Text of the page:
Here's more on Russell's grab via Statcast:

Best catch of the year? Probably, and as I said above, one of the best I've ever seen at Wrigley. That kept the lead at three, and the Cubs extended it to 6-2 with a run in the seventh on a walk to Anthony Rizzo, Heyward's second hit, and a sac fly by Russell.

What happened next shows where the Cubs bullpen really misses Pedro Strop (who won't be back till late September) and Hector Rondon (who could be back next week after he's likely headed for a rehab assignment at Triple-A Iowa this weekend).

Travis Wood struck out Starling Marte leading off the eighth inning, but then allowed a double and a walk before Jordy Mercer brought both runners in with another double. Felix Pena put out the fire (incidentally, nice work, Felix!), but now it was 6-4, and that meant Aroldis Chapman would have to enter for the ninth inning, throwing for the third consecutive day.

Chapman retired the first two hitters he faced, the first on a nice play by Javier Baez on a ground ball, the second on a strikeout.

But then Pirates hitters were able to time some 100-plus fastballs from Chapman. Marte singled and went to third on two wild pitches. Francisco Cervelli singled Marte in to make it 6-5, and Chapman walked Rodriguez on four pitches (in the process, wild-pitching Cervelli to second). It's the first time Chapman has ever thrown three wild pitches in a game.

That set up an epic at-bat by Mercer. Chapman got him down 0-2. Mercer fouled off four pitches in a row, then ran the count to 2-2, then fouled off two more pitches before Chapman got him to swing and miss at a slider to end it. Check out the pitch breakdown:

Chapman posted his 32nd save (12th as a Cub), but after appearing in three straight games and throwing 31 pitches Wednesday, he's probably not available tonight. Overall Cubs pitchers combined for 205 (!) pitches, which obviously isn't optimal. But a win is a win.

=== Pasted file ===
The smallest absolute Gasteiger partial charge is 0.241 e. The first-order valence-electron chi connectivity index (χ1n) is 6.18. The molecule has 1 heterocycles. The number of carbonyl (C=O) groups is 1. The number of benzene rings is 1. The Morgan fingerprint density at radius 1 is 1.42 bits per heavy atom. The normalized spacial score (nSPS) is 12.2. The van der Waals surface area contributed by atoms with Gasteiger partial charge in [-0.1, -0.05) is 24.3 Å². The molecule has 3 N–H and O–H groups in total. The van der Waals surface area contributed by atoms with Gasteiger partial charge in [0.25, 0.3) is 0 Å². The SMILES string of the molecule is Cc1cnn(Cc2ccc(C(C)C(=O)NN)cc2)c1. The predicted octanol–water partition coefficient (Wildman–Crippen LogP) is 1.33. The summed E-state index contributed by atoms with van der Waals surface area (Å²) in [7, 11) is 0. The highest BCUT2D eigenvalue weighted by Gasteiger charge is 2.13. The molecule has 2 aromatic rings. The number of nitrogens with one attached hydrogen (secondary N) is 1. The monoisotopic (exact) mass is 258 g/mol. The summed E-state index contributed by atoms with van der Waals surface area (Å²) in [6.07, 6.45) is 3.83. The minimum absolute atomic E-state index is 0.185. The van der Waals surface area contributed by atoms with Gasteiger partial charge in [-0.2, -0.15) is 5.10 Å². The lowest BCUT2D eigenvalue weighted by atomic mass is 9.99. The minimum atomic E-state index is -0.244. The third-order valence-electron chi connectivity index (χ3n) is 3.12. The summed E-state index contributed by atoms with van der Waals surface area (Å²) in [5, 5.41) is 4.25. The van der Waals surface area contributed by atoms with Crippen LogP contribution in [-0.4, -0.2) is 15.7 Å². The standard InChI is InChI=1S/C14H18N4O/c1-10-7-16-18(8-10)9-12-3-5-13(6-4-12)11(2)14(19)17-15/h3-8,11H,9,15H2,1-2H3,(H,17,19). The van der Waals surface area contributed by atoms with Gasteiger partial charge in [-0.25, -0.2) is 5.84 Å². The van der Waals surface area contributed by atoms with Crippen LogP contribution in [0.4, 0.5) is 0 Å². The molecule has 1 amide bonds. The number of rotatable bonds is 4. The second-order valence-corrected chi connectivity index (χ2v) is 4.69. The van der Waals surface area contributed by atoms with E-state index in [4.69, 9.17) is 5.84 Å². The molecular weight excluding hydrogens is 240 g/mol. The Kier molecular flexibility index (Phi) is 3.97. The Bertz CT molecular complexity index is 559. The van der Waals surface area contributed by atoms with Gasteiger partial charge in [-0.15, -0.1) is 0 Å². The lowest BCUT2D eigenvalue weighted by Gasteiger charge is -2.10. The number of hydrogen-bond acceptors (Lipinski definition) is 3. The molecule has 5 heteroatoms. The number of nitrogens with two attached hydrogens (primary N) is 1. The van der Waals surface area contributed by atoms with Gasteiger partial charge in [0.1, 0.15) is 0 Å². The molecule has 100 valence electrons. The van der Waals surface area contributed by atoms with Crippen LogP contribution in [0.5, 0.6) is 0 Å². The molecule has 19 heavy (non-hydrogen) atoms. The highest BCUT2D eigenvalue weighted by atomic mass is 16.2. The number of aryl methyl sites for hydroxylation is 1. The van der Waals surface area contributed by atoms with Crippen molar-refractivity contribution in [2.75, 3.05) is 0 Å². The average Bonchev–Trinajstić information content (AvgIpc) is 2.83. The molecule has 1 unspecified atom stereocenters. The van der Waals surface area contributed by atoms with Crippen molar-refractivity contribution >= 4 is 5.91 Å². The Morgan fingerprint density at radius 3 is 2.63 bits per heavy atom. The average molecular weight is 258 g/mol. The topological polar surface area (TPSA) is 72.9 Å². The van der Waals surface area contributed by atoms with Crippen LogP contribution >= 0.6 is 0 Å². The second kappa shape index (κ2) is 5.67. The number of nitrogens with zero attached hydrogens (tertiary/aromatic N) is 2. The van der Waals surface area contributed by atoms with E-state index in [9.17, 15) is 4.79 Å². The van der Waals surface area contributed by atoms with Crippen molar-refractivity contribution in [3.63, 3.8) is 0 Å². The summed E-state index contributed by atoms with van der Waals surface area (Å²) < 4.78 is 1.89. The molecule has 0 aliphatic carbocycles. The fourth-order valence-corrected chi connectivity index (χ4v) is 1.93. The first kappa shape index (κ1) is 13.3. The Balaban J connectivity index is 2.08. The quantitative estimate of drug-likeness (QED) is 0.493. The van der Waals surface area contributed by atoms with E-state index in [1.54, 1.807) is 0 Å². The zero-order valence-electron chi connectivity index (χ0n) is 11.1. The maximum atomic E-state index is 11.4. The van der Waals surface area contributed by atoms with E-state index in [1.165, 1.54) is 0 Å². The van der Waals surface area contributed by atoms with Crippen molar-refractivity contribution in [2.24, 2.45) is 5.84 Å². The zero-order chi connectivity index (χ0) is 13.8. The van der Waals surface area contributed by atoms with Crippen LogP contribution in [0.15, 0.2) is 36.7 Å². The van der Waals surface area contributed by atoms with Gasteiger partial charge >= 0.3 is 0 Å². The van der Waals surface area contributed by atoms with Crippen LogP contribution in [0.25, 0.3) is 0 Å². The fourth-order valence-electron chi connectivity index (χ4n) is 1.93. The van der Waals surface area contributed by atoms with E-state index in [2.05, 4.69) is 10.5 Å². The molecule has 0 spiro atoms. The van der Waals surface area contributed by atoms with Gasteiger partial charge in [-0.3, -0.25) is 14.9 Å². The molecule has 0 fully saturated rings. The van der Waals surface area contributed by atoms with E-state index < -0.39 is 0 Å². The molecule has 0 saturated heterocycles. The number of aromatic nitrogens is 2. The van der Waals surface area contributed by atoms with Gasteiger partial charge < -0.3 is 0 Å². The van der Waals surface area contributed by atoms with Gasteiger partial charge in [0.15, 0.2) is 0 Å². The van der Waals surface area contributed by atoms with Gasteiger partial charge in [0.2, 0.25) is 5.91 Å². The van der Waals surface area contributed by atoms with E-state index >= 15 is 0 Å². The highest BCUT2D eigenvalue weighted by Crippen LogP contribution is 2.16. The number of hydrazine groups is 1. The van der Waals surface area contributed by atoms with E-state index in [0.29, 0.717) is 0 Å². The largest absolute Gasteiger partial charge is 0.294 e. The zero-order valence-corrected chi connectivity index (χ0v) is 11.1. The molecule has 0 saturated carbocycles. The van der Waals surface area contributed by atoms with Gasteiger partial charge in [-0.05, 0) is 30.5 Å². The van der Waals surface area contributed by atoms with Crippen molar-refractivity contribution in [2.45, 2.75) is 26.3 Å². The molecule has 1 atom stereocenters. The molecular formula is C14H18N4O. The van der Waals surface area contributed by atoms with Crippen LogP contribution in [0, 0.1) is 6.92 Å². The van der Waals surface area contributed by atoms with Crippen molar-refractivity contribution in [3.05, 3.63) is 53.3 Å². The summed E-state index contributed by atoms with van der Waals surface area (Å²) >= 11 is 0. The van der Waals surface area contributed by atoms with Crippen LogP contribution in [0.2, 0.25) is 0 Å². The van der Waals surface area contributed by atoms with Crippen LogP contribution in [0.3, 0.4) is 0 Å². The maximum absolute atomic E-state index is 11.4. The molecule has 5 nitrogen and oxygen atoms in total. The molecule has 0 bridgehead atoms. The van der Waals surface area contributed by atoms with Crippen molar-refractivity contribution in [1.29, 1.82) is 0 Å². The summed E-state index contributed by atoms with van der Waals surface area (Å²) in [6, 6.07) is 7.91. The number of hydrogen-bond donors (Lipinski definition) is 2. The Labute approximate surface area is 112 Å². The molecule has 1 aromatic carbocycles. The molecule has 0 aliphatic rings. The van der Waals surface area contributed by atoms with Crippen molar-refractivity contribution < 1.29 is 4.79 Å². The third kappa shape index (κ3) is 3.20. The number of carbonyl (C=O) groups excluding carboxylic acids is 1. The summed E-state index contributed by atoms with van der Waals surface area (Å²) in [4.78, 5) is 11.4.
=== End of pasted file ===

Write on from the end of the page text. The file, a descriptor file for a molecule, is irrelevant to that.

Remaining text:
Summing this one up: including a couple of two-game sweeps, that was the 14th series sweep for the Cubs this year, and they end August 22-6, tied for the best August in franchise history (1932). Also:

And, looks like Bryant is a strong candidate for Player of the Month:

Tommy La Stella returned to the team, and the starting lineup, Wednesday night. He went 0-for-2 before being double-switched out for Baez. There was some applause for him, and no booing that I could hear, when his name was read during the lineup announcement, and the same when he came up to bat. Reading this Tribune article with his comments about his departure from the team, I honestly still can't figure out why he did what he did. However, he's back, has apparently settled matters with his teammates and management, and if he can help the Cubs win a game or two down the stretch or in October, well, that works for me.

Many thanks to Matt Garza (yes, Matt Garza!) for his fine pitching Wednesday night that helped the Brewers defeat the Cardinals. That, and the Cubs' win, dropped the Cubs' division-clinching magic number to 16, and it also did this:

The 15-game lead is also the Cubs' largest of any kind since they finished that 1907 season with a 17-game lead. They also reduced the magic number for clinching the N.L.'s best record (over the Nationals) to 22.